(Don’s note: It was a privilege to meet the priest who recently conducted a beautiful, wonderful, worshipful marriage ceremony for Morgan, the daughter of our friends Joyce and Bill Miller. He and I talked for a while after the wedding and have corresponded several times since. In my opinion, we’re forming a somewhat unusual friendship. I shared an idea I’d posted earlier on this site ~ “Ever Think About It This Way.” What had prompted my thinking on that subject was when I tried to consider how “The Word became flesh and dwelled among us, And how the Apostle Paul said that even though Christ was “in the form of God, He took upon himself the form of man.” My new friend, the Priest, picked up on it, and look below at what happened next. With his permission, I’m posting Father David Noone’s Christmas homily for his parish. What an unlikely but welcome sharing between a Catholic priest and his new friend! who just happens to be an ordained Southern Baptist minister.)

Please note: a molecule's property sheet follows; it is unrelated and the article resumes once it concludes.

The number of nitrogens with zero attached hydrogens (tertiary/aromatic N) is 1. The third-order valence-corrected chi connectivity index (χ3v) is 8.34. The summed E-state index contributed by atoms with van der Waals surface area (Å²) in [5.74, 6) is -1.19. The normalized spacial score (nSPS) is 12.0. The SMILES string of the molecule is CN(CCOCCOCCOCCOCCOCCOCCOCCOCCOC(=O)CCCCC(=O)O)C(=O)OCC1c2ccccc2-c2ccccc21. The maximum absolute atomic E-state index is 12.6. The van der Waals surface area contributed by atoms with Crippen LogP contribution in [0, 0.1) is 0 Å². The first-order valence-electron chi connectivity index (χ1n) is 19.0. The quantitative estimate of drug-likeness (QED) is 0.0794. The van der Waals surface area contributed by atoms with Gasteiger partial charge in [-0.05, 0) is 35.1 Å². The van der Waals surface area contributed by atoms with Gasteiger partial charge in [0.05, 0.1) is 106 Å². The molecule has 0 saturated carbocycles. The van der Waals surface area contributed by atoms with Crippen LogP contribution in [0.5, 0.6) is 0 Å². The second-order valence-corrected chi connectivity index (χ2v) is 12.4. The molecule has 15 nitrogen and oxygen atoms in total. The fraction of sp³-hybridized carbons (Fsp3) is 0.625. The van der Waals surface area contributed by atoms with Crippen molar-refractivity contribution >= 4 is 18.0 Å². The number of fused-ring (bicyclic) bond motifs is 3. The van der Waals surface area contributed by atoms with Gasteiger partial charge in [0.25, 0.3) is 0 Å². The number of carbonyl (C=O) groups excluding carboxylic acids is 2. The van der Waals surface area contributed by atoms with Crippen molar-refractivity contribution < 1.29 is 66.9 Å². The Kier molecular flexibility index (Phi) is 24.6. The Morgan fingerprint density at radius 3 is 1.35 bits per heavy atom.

If there is anything that truly symbolizes Christmas, other than the baby in the manger, it’s the Christmas gift…..something all wrapped up in colorful Christmas paper, usually with a bow on top….like this box right here….
And the reason why this box is here is to remind me that I have a gift for you this Christmas and the gift I have for you isn’t something
or a toy
or a game
or a book
or something that you can wear or eat
or something for your home or office…
Instead, it’s something that you need more than all those things and I know that to be true for you because it’s true for me.
And, the gift I have for you this Christmas is words…
which people refer to as “The Twelve Words of Christmas”
and those words are: